Andrew Griffith, City of London minister, has raised concerns that flagship reforms to stop consumers being ripped off by financial services companies could damage the sector and trigger a wave of spurious lawsuits, putting him on a collision course with the UK’s chief financial regulator.

Griffith has criticised the consumer duty, a key measure by the Financial Conduct Authority that from July requires banks, insurers and other financial services companies to prove they have acted in their customers’ best interests and produced “good outcomes” in areas such as pricing.

Bosses of financial services businesses have complained about the administrative burdens associated with the consumer duty, and warned it could unleash spurious lawsuits by opportunistic claims management companies that argue customers who run into trouble have not been treated fairly.

One industry insider said Griffith was “scathing” about the duty at a recent closed-door dinner with senior figures from the sector.

Another person briefed on the minister’s remarks said he had strongly criticised the FCA reform.

Griffith is said by colleagues to be worried the consumer duty will impose new regulatory burdens on the financial services industry just at the time the Treasury is trying to relax some City rules as part of a “Brexit opportunity”.

While the FCA was asked by ministers in its 2021 financial services act to beef up consumer protection, government insiders said Griffith wanted to avoid a “compensation culture” with vexatious claims.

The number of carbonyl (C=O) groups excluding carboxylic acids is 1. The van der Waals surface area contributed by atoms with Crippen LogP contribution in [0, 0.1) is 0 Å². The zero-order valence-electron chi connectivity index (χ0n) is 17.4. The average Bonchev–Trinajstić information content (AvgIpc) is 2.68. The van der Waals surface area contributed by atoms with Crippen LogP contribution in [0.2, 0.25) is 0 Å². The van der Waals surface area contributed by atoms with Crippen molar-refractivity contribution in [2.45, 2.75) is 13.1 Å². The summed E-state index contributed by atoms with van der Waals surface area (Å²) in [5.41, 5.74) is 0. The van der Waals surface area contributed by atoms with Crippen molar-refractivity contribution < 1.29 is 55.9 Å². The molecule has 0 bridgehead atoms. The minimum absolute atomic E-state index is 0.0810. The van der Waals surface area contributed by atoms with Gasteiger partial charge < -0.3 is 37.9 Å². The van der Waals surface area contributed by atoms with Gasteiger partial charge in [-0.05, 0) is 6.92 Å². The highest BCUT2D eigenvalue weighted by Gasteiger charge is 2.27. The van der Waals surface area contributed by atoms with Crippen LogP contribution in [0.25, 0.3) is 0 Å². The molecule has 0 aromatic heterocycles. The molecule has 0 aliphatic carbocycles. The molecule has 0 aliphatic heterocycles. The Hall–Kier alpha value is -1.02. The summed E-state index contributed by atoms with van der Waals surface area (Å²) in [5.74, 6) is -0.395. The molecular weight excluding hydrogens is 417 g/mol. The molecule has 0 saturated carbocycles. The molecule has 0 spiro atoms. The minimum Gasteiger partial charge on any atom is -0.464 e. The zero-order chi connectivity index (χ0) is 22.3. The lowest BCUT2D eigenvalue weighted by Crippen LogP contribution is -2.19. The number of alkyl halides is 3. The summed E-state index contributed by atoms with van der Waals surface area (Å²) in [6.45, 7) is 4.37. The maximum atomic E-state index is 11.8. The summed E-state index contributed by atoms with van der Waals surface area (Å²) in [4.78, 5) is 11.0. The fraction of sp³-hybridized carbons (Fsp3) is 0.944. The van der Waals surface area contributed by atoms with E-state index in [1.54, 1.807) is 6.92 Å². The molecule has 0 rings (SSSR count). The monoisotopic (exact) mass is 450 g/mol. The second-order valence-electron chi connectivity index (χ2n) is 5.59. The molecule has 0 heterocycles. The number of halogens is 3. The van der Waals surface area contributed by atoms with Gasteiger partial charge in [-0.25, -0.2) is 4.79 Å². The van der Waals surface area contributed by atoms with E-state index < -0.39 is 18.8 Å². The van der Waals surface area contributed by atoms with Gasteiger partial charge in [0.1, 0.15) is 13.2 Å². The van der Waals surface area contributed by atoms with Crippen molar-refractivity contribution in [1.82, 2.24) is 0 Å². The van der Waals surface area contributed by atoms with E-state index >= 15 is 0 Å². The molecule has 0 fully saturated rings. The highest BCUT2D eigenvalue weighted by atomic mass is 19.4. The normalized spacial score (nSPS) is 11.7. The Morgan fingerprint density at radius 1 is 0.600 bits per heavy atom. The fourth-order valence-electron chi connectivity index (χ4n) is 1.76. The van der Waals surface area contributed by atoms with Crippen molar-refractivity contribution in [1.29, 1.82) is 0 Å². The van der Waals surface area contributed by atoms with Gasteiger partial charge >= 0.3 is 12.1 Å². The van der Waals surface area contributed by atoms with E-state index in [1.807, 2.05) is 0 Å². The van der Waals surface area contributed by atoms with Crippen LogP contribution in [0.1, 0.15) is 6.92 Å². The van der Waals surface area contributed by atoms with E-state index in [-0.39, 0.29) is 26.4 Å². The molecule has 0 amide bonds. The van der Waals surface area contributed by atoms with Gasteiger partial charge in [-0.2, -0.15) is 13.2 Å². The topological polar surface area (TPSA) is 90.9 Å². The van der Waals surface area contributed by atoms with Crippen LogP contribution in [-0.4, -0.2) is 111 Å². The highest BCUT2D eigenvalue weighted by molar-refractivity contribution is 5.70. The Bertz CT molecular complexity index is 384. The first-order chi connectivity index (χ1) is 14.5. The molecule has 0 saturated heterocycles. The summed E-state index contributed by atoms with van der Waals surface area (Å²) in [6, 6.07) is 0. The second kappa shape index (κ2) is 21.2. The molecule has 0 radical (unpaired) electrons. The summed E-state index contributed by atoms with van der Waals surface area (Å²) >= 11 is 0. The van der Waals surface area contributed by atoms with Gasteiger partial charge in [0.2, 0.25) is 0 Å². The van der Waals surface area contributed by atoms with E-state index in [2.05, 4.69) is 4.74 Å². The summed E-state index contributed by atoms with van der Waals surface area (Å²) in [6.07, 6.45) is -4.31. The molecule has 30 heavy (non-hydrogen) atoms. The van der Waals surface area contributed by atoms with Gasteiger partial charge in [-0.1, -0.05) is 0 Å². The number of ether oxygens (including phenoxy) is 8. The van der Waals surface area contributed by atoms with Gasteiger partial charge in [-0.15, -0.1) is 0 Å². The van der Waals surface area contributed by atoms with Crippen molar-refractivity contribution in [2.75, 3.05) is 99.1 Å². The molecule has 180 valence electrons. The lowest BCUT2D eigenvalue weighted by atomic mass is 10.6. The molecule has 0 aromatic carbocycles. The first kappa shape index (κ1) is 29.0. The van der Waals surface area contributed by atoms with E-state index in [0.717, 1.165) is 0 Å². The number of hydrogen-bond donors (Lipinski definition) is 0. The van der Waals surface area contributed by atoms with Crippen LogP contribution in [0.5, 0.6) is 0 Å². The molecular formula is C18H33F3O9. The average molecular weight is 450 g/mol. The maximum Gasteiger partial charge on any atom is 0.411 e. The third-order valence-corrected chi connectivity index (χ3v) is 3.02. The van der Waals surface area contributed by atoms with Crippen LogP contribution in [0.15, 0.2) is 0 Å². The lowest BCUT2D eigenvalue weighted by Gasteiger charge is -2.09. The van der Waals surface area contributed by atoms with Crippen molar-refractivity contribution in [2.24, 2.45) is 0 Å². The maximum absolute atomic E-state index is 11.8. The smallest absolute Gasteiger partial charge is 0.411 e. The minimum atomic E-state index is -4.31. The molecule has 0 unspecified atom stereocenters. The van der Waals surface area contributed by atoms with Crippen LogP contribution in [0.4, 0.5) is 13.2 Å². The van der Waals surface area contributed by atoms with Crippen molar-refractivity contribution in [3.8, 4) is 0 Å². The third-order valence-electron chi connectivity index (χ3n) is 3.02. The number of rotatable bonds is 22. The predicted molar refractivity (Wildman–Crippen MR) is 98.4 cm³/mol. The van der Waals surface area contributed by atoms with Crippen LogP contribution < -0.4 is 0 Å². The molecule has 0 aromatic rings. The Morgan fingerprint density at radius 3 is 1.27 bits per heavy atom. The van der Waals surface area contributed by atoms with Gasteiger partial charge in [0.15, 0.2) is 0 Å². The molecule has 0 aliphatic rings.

They added that he wanted to ensure the FCA listened to the concerns of the industry and ensured the new rules relating to the consumer duty were proportionate and clear.

The Treasury declined to comment, but one government insider said Griffith liked to have “frank and open” discussions with the sector.

The Treasury did not deny that Griffith was concerned about the consumer duty reform and had raised it with the FCA.

Griffith has reminded the FCA of a new “secondary” objective set out in the government’s financial services bill for watchdogs to promote economic growth and competitiveness, alongside maintaining high regulatory standards and financial stability.

Ministers have a right to ask regulators to look again at their rules, although ultimately the watchdogs have the final say.

The Treasury said: “People should benefit from appropriate levels of consumer protection and it is right that the independent regulator maintains responsibility for delivering these standards.”

The FCA declined to comment on any discussions with Griffith over his concerns, citing the confidentiality of its dealings with ministers.

It said the consumer duty would “encourage innovation while driving competition and growth in the financial services industry in the UK”.

In a speech last week, Sheldon Mills, FCA head of consumers and competition, said that while some companies had made “excellent progress” in implementing the duty “a small number of firms have seen the task as too big and adopted an avoidance tactic in the hope that it will all go away”.

“You must act now,” said Mills. “The deadline of 31 July will not be moved.” Last year the FCA gave financial services companies an extra three months to comply with the consumer duty requirements because of industry concerns about implementation.

The government already has a prickly relationship with the UK’s leading financial watchdogs after clashing with them over the so-called Edinburgh reforms, which aim to make regulation less burdensome after Brexit.

In December, Griffith warned the FCA and the Bank of England’s Prudential Regulation Authority that they would have to improve their operational efficiency so they could deliver the “world-leading” standards that were “critical” to the industry and a “key priority” for the government.

Articles You May Like

US equities hit record high as tech stocks make gains
China launches anti-dumping probe into EU pork imports
France’s new leftwing bloc begins to crack ahead of snap elections
The stakes are high in Macron’s gamble
Podcast: Martin Wolf and Raghuram Rajan on democracy’s year of peril